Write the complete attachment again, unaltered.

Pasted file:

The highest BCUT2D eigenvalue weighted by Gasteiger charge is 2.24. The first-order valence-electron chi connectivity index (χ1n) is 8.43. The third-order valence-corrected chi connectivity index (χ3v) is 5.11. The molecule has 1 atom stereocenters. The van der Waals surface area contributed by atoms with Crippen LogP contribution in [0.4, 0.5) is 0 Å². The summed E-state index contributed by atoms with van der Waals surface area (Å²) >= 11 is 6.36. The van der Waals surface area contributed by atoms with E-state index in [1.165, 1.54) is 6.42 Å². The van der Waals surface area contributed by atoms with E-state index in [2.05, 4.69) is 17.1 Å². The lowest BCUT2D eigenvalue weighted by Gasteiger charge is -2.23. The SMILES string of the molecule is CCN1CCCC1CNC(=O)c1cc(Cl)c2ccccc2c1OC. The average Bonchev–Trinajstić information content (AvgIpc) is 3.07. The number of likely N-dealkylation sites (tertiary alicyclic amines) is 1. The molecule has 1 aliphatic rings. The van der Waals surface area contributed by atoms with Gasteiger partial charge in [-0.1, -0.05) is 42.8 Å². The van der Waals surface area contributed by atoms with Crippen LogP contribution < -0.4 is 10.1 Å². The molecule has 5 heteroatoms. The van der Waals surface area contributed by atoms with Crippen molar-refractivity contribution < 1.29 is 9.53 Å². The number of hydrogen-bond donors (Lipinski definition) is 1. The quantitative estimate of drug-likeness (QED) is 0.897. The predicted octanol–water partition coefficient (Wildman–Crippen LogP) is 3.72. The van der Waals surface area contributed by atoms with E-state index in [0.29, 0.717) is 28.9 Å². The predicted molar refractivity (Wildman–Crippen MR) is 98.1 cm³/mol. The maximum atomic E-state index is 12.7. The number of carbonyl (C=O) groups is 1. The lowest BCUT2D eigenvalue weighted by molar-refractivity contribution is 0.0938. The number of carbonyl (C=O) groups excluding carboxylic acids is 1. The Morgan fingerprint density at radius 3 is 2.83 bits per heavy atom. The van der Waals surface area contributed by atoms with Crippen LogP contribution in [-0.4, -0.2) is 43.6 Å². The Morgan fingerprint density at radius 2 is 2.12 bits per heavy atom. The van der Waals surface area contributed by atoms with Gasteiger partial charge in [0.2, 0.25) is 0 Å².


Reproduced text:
The highest BCUT2D eigenvalue weighted by Gasteiger charge is 2.24. The first-order valence-electron chi connectivity index (χ1n) is 8.43. The third-order valence-corrected chi connectivity index (χ3v) is 5.11. The molecule has 1 atom stereocenters. The van der Waals surface area contributed by atoms with Crippen LogP contribution in [0.4, 0.5) is 0 Å². The summed E-state index contributed by atoms with van der Waals surface area (Å²) >= 11 is 6.36. The van der Waals surface area contributed by atoms with E-state index in [1.165, 1.54) is 6.42 Å². The van der Waals surface area contributed by atoms with E-state index in [2.05, 4.69) is 17.1 Å². The lowest BCUT2D eigenvalue weighted by Gasteiger charge is -2.23. The SMILES string of the molecule is CCN1CCCC1CNC(=O)c1cc(Cl)c2ccccc2c1OC. The average Bonchev–Trinajstić information content (AvgIpc) is 3.07. The number of likely N-dealkylation sites (tertiary alicyclic amines) is 1. The molecule has 1 aliphatic rings. The van der Waals surface area contributed by atoms with Gasteiger partial charge in [-0.1, -0.05) is 42.8 Å². The van der Waals surface area contributed by atoms with Crippen LogP contribution < -0.4 is 10.1 Å². The molecule has 5 heteroatoms. The van der Waals surface area contributed by atoms with Crippen molar-refractivity contribution < 1.29 is 9.53 Å². The number of hydrogen-bond donors (Lipinski definition) is 1. The quantitative estimate of drug-likeness (QED) is 0.897. The predicted octanol–water partition coefficient (Wildman–Crippen LogP) is 3.72. The van der Waals surface area contributed by atoms with E-state index in [0.29, 0.717) is 28.9 Å². The predicted molar refractivity (Wildman–Crippen MR) is 98.1 cm³/mol. The maximum atomic E-state index is 12.7. The number of carbonyl (C=O) groups is 1. The lowest BCUT2D eigenvalue weighted by molar-refractivity contribution is 0.0938. The number of carbonyl (C=O) groups excluding carboxylic acids is 1. The Morgan fingerprint density at radius 3 is 2.83 bits per heavy atom. The van der Waals surface area contributed by atoms with Crippen LogP contribution in [-0.4, -0.2) is 43.6 Å². The Morgan fingerprint density at radius 2 is 2.12 bits per heavy atom. The van der Waals surface area contributed by atoms with Gasteiger partial charge in [0.2, 0.25) is 0 Å².